The other day I was working on some slides for a seminar, and I happened to come across a presentation on deliverability that I gave to several clients back in 2005. Just for laughs, I opened it up to see how far we have come in the last three years.
Much to my surprise, we are still talking about many of the same issues that were relevant back then. So it got me thinking: How is it that an entire industry has sprung up to counsel marketers on deliverability and still not much has changed? Are people actually listening to the advice that those in my profession are offering up?
Actually, the 10 deliverability tips that I covered in that 2005 presentation provide a good context for discussing how deliverability factors have changed -- if at all. So, I have provided them here, along with my thoughts on whether they are still relevant, and if so, how we're doing with adopting them.
Tip 1: Ensure you are not operating an open relay.
Update: This item is still a hot button for many ISPs as they try to get the upper hand in the fight against spam. The real spammers use these open relays for their bot-nets. The good news is that this isn't an issue for most of my clients; however, it's still a good point to remember and check on a regular basis.
Tip 2: Check to make sure that reverse DNS is working.
Update: It amazes me that this is still needed -- if your reverse DNS is not set up and working correctly, you are bound to run into some serious delivery issues. Today, clients are picking up on this, but it's still an issue that comes up on a regular basis.
Tip 3: Inventory all "From" names and addresses used by your organization for outbound email.
Update: This issue has not gone away, and it's particularly problematic for companies with numerous divisions that do their own thing in regards to email. They often aren't talking to each other, so no one really knows what the other divisions are doing. Regardless of your size, you need to put this inventory process into your routine system checks.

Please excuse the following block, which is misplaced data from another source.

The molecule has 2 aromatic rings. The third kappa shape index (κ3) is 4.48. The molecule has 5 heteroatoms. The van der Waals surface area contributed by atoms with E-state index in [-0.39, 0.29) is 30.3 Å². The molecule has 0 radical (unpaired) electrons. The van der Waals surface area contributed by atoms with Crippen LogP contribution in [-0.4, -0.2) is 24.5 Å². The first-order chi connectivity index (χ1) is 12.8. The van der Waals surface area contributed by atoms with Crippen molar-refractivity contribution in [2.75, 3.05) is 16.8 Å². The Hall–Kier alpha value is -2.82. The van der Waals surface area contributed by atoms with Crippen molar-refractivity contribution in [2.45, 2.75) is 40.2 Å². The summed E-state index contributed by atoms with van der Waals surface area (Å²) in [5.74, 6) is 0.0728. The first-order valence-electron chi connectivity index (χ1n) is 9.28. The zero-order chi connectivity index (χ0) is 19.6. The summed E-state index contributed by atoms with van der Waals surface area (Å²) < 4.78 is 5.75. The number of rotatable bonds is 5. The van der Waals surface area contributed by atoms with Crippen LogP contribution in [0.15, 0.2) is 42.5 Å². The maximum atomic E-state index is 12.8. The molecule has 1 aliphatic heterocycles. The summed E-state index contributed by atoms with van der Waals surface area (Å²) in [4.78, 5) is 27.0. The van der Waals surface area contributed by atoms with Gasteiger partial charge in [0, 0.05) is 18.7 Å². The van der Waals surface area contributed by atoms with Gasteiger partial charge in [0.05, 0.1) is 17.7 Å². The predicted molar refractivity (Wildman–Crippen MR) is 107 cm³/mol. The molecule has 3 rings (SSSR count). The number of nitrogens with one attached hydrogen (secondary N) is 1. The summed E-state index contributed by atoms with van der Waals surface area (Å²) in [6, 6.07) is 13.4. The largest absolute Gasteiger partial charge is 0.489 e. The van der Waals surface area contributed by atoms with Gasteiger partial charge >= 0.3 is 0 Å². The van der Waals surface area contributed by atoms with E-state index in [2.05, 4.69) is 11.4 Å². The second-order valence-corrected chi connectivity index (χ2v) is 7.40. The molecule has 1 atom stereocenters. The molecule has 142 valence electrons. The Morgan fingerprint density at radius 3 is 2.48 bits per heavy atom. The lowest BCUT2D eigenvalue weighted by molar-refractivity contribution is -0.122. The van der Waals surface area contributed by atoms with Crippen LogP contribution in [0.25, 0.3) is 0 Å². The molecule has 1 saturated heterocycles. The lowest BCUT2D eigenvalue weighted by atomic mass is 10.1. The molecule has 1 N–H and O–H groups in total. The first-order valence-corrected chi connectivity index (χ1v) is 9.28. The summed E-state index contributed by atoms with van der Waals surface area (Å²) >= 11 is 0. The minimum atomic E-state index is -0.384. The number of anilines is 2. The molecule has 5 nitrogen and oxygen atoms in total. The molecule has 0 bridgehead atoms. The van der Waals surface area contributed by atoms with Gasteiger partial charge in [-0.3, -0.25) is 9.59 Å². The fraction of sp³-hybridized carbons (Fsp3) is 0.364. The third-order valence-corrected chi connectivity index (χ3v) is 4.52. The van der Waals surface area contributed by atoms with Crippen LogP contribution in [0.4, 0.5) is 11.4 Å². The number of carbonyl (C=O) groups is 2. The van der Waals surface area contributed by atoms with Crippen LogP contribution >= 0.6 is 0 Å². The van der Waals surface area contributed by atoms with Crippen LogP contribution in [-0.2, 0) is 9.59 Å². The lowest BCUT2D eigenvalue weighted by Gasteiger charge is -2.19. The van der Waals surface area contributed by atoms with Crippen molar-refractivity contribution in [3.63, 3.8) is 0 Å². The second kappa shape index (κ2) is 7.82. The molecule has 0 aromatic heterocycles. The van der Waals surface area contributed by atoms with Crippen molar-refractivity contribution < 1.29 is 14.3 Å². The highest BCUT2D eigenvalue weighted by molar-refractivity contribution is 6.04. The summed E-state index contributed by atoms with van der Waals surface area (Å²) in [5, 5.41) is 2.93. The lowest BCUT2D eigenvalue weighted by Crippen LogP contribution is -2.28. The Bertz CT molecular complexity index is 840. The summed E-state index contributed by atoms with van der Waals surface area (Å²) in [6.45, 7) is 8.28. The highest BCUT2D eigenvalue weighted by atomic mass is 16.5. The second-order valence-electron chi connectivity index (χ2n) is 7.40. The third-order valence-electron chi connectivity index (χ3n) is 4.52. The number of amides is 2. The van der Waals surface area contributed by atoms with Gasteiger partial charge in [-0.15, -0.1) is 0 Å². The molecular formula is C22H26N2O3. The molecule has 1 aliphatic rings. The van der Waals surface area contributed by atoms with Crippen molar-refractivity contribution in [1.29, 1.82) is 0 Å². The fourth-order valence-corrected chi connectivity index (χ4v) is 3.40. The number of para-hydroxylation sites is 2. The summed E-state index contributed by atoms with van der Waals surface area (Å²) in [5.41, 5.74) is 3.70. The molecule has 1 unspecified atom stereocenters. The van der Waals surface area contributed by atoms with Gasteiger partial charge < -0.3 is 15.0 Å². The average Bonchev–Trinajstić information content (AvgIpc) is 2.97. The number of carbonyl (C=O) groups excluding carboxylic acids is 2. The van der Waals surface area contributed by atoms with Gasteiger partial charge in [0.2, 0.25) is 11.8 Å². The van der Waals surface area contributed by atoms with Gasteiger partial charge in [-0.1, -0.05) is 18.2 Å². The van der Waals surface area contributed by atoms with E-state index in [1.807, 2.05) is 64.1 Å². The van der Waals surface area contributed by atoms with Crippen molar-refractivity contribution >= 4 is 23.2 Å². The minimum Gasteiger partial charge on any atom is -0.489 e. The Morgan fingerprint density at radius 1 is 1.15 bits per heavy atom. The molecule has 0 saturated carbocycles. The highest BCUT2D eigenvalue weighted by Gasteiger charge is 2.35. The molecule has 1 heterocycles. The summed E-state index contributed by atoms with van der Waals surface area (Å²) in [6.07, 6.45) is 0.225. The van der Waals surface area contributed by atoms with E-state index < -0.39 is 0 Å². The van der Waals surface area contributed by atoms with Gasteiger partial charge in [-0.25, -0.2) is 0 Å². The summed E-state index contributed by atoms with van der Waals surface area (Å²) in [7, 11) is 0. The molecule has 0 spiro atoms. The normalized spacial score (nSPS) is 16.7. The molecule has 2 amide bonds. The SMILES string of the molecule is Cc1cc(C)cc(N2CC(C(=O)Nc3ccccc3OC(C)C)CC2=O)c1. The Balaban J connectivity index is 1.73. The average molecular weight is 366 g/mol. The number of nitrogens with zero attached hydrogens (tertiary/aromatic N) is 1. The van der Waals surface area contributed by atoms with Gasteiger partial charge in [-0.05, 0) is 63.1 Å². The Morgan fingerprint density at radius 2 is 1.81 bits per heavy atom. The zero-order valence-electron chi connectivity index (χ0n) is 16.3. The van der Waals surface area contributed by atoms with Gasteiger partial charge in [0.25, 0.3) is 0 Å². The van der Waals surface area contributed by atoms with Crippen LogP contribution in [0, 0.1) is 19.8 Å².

Tip 4: Perform an assessment of all your domains AND sub-domains.
Update: This item is closely related to the previous tip on "From" addresses. It's still very important to know everything that is going out from your company -- whether it's from a different division or class of mail -- such as transactional, event-triggered or other service-based message.
Tip 5: Determine your organization's top 10 domains.
Update: This tip remains evergreen. Without knowing who is getting your emails, how can you know where to focus your time if deliverability issues arise? Fortunately, I'm encountering fewer clients who haven't done their homework in that department. That might be because people are actually taking the time to look at this information, or because they are just assuming who their top 10 are based on published ISP ranking statistics.
Tip 6: If you don't already publish authentication methods -- start.
Update: Authentication is a way for the ISPs to know who you are and verify that the mail coming from you is valid. The number of companies that are still not authenticating their mail surprises me. There is no excuse not to. Authentication is easy and has a big impact on deliverability.
Tip 7: Begin preparing to implement Domain Keys/DKIM.
Update: This is in direct relation to tip 6. When I first wrote these tips, Domain Keys were just starting to make headway in the industry, and the DKIM specs were not yet complete. Today, senders should be publishing both Domain Keys and DKIM, as the number of ISPs that are checking for these authentication methods continues to increase.
Tip 8: Implement deliverability monitoring tools.
Update: Those of you who know me know how strongly I believe in testing. There are so many good tools out there, why wouldn't you use them? Even so, on a regular basis, I hear from senders who claim that the cost of these tools is too high. Well if that is the case, I have to wonder what tools they are looking at, because the tools that I know are fairly priced across the board. Additionally, once you look at the potential ROI from using these tools, the cost is extremely low.
Tip 9: Determine if you need to establish message-throttling rules.
Update: Many ISPs use throttling rates to help reduce the amount of spam that comes through their system, so understanding these are very important. Fortunately, this is another area where senders have made progress, thanks to ESPs who have embraced it, technology solutions that have it built in, and ambitious marketers who regularly monitor this information and make adjustments accordingly.
Tip 10: Regularly monitor most common real-time blacklists.
Update: Many smaller ISPs and corporations still use blacklists as a way to fight spam. While this has become less important than sender reputation, making sure to check the major blacklists is still a smart move for senders.
In summary, this little exercise shows that, for the most part, the best practices we were talking about three years ago still apply. If you make sure to follow through with them, you should continue to improve your deliverability.
Good luck and good sending.